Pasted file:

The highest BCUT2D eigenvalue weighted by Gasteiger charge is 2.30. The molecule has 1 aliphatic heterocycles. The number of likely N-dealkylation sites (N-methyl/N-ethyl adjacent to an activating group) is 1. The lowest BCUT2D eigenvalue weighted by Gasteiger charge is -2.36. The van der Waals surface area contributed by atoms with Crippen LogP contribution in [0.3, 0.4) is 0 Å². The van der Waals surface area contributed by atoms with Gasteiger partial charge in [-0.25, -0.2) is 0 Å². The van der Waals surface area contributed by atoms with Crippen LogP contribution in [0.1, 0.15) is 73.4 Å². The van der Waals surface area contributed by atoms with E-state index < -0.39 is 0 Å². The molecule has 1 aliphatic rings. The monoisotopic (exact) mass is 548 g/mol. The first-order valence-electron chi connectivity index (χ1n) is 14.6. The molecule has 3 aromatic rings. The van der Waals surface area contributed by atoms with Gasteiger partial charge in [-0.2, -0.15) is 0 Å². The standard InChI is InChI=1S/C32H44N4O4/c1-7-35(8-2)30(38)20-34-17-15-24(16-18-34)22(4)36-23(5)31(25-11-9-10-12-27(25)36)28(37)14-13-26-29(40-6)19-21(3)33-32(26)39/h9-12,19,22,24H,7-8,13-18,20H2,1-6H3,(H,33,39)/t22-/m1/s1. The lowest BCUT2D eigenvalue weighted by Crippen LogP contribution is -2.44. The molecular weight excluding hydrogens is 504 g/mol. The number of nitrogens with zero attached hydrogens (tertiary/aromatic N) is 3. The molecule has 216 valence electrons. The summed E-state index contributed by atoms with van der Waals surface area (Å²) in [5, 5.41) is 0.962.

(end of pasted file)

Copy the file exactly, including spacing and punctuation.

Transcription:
The highest BCUT2D eigenvalue weighted by Gasteiger charge is 2.30. The molecule has 1 aliphatic heterocycles. The number of likely N-dealkylation sites (N-methyl/N-ethyl adjacent to an activating group) is 1. The lowest BCUT2D eigenvalue weighted by Gasteiger charge is -2.36. The van der Waals surface area contributed by atoms with Crippen LogP contribution in [0.3, 0.4) is 0 Å². The van der Waals surface area contributed by atoms with Gasteiger partial charge in [-0.25, -0.2) is 0 Å². The van der Waals surface area contributed by atoms with Crippen LogP contribution in [0.1, 0.15) is 73.4 Å². The van der Waals surface area contributed by atoms with E-state index < -0.39 is 0 Å². The molecule has 1 aliphatic rings. The monoisotopic (exact) mass is 548 g/mol. The first-order valence-electron chi connectivity index (χ1n) is 14.6. The molecule has 3 aromatic rings. The van der Waals surface area contributed by atoms with Gasteiger partial charge in [-0.2, -0.15) is 0 Å². The standard InChI is InChI=1S/C32H44N4O4/c1-7-35(8-2)30(38)20-34-17-15-24(16-18-34)22(4)36-23(5)31(25-11-9-10-12-27(25)36)28(37)14-13-26-29(40-6)19-21(3)33-32(26)39/h9-12,19,22,24H,7-8,13-18,20H2,1-6H3,(H,33,39)/t22-/m1/s1. The lowest BCUT2D eigenvalue weighted by Crippen LogP contribution is -2.44. The molecular weight excluding hydrogens is 504 g/mol. The number of nitrogens with zero attached hydrogens (tertiary/aromatic N) is 3. The molecule has 216 valence electrons. The summed E-state index contributed by atoms with van der Waals surface area (Å²) in [5, 5.41) is 0.962.